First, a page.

When cybersecurity and China are mentioned in the same sentence, it is often about the Asian nation’s alleged role in hacking incidents and theft of intellectual property. With state-sponsored hacking incidents on the rise, the Middle Kingdom recently issued a regulation to tighten its own cybersecurity.

According to Chinese government news agency Xinhua, the document requires mandatory national standards for cybersecurity, protection of personal information and cybersecurity information sharing, among others.

The document, issued by the Cyberspace Administration of China, the General Administration of Quality Supervision, Inspection and Quarantine of China and the Standardization Administration of China, also requires establishing unified national standards “to reduce the burden for companies and to improve the country’s overall cybersecurity,” Xinhua said.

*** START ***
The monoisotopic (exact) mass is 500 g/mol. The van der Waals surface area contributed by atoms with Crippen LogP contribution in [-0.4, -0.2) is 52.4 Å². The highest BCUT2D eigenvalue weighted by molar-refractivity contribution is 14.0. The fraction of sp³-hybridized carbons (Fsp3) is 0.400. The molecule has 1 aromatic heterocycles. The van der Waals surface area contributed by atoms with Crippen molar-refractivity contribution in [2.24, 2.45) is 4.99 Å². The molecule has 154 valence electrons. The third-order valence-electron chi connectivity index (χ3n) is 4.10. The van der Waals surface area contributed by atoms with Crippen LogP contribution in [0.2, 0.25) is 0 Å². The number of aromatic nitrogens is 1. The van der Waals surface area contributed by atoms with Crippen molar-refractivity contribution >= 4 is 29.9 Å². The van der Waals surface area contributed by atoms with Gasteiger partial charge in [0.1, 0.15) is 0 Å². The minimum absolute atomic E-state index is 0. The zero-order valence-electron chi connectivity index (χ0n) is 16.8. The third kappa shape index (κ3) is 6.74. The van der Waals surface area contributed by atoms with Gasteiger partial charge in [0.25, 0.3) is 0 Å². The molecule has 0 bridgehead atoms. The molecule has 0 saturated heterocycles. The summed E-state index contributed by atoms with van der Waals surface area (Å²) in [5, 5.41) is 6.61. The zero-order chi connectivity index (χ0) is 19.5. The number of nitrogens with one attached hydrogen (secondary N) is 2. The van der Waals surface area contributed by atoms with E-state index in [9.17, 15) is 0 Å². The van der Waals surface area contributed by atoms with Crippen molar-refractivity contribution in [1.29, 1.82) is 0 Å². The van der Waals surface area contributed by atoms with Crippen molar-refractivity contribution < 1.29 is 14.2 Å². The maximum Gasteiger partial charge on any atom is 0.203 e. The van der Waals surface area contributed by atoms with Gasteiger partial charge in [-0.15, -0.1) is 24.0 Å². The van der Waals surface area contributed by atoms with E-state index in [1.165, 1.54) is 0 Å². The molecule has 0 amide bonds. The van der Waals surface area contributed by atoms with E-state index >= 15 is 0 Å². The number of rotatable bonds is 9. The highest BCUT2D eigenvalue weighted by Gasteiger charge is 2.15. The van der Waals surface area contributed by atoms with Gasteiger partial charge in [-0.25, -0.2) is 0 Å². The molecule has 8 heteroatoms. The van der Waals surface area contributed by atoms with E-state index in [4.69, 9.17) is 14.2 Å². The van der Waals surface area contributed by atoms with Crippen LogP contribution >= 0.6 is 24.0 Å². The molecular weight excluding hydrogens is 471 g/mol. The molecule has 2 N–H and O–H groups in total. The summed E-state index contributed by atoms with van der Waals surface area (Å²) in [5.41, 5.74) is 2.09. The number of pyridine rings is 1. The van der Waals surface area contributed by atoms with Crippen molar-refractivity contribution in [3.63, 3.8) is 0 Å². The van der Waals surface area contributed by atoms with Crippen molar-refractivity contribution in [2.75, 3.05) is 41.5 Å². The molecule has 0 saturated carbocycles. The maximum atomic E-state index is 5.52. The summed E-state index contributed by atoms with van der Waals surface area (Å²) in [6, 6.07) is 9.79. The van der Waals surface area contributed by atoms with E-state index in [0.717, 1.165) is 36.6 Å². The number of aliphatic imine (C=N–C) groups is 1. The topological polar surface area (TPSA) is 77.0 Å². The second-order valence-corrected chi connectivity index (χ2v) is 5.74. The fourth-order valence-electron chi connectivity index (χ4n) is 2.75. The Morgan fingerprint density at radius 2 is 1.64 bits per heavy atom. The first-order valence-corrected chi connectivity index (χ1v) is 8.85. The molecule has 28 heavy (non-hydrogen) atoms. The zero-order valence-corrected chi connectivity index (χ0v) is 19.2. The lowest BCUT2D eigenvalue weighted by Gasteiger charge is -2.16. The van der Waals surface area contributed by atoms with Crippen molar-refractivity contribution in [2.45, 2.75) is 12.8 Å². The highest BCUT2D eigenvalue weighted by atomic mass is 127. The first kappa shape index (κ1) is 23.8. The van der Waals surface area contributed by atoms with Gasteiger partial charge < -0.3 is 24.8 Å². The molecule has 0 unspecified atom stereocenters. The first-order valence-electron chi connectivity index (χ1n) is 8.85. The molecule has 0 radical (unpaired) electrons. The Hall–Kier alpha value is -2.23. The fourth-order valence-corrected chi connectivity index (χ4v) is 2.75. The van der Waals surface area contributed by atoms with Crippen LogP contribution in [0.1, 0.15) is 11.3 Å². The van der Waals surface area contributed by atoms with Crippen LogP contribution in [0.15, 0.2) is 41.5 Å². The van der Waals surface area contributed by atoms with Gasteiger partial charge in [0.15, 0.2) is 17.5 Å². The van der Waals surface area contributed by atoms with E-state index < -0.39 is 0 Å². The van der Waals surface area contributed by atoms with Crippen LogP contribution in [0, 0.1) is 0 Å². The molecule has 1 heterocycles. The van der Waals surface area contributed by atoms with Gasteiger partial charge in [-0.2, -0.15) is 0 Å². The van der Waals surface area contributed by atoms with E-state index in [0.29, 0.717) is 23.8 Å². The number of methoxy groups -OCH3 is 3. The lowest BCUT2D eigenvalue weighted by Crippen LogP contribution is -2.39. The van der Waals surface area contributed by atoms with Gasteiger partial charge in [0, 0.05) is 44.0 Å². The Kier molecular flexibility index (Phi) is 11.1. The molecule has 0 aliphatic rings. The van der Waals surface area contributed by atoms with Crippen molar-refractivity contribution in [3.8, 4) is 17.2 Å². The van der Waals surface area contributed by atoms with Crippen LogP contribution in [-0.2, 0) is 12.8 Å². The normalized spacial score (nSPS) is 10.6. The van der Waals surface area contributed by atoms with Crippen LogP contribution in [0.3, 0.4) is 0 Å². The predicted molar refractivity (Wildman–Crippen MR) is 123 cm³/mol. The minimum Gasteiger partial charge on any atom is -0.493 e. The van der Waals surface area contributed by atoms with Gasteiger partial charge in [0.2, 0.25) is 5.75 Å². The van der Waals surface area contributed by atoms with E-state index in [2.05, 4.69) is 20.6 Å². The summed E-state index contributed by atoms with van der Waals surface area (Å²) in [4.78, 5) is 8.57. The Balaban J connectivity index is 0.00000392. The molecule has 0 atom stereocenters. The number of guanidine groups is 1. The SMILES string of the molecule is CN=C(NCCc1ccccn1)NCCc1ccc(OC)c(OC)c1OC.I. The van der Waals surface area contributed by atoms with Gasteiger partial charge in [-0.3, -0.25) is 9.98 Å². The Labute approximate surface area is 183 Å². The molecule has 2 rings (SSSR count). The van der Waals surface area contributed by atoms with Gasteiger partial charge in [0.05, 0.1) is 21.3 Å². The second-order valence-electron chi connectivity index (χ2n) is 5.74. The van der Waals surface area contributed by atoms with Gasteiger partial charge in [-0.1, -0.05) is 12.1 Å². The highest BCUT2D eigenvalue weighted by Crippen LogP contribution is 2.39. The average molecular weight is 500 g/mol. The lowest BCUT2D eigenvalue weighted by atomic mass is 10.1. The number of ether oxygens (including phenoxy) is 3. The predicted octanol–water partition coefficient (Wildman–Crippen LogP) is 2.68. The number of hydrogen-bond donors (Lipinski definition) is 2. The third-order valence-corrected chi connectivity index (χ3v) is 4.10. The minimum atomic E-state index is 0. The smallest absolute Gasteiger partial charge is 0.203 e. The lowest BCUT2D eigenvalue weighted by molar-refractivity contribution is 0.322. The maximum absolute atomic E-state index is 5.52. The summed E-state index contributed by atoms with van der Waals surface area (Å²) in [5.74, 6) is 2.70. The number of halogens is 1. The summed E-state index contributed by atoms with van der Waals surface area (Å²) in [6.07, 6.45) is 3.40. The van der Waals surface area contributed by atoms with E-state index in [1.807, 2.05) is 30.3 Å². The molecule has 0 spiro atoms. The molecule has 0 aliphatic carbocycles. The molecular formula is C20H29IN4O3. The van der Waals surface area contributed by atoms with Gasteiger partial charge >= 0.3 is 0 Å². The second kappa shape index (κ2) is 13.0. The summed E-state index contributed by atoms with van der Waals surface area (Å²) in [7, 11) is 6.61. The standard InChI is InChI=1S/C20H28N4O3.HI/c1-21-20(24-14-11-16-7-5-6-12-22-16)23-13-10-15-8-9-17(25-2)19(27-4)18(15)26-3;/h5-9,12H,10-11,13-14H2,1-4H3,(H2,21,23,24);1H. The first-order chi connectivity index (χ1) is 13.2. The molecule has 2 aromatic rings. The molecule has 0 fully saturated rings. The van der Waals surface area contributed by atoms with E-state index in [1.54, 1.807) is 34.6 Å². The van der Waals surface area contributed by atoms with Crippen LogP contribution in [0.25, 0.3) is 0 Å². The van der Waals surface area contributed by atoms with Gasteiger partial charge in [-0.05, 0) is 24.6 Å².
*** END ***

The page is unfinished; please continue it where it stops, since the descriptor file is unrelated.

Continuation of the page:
China’s new regulation is very timely, as a recent report by Mandiant found that organizations in the Asia-Pacific (APAC) region are unprepared to identify or respond to data breaches, allowing hackers to remain in their networks for three-times longer than the global median. 

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